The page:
Looking for trip hazards should be included as part of the quarterly safety rep inspection of the workplace.

Fire hazard

Most VDU units will have recommended cleaning and maintenance schedules specified by the manufacturer. Systems need to be put in place to ensure that these are complied with.

Periodic electrical testing will assist in ensuring that developing electrical problems are identified and rectified at the earliest opportunity.

Frequency of recommended testing will depend on the location, use and frequency of movement of the equipment. HSE produce a useful guide to 'portable appliance testing', which outlines the recommended routines for a variety of workplace equipment.

A further point to consider in relation to fire risk is the ease with which a VDU can be isolated from the electricity supply.

Some workplaces have a separate supply system for all VDUs, which has its own easily accessible isolation switch - this means that in the event of an electrical fire, all VDUs can be easily isolated.

In other workplaces, however, such systems are not in place and the supply can only be controlled by the main fuse box or the plug into which the VDU is connected. This has implications for fire safety, especially on the choice of suitable fire fighting equipment.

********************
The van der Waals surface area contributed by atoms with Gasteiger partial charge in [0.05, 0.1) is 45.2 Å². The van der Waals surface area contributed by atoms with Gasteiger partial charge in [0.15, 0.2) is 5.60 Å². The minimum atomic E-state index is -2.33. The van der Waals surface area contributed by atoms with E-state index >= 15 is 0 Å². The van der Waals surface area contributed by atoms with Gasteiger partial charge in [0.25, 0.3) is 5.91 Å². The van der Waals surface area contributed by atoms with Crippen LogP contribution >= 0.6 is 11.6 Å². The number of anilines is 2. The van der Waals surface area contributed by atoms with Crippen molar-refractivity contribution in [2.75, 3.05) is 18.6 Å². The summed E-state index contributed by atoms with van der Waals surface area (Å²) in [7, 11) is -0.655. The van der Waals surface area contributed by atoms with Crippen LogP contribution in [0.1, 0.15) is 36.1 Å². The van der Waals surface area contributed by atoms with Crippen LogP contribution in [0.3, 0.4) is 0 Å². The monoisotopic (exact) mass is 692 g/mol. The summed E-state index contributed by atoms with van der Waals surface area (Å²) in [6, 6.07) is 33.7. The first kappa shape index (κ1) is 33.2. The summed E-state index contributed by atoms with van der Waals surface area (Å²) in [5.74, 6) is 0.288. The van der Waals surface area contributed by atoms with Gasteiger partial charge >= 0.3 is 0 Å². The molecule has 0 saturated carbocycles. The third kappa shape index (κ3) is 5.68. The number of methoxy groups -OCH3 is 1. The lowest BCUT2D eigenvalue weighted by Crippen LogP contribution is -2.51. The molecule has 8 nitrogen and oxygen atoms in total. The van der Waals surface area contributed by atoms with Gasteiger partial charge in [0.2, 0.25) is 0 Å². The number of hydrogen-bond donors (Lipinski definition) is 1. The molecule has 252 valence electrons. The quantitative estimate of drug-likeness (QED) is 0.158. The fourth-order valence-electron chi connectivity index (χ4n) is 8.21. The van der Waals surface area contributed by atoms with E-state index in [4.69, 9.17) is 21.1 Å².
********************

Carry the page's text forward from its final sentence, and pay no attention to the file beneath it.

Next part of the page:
Musculoskeletal problems

These can be split between upper limb disorders and back problems.

Back problems associated with DSE work most frequently arise because of a combination of poor work practices and inadequate (or incorrectly adjusted) seating.

Upper limb disorders can result from poor posture and/or equipment set-up, incorrect work organisation, work overload, poorly designed software requiring too much use of a mouse etc.

There is a separate PCS fact sheet on RSI issues and others covering back pain.

The first key control for all musculoskeletal risks is training: all staff working with DSE should be trained to understand:

  • The importance of proper ergonomic set-up;
  • How to achieve a proper ergonomic set-up including how adjustment mechanisms for items such as chairs operate correctly;
  • The importance of following arrangements for breaks/changes of activity;
  • What to do to report difficulties with equipment or early stage symptoms of pain;
  • The key aspects of the DSE regulations, including such things as arrangements for eyesight testing;
  • Training should be repeated after a suitable interval, to ensure that staff retain the information and skills.

Once proper training systems are in place, the next key control measure is workstation analysis - or risk assessment.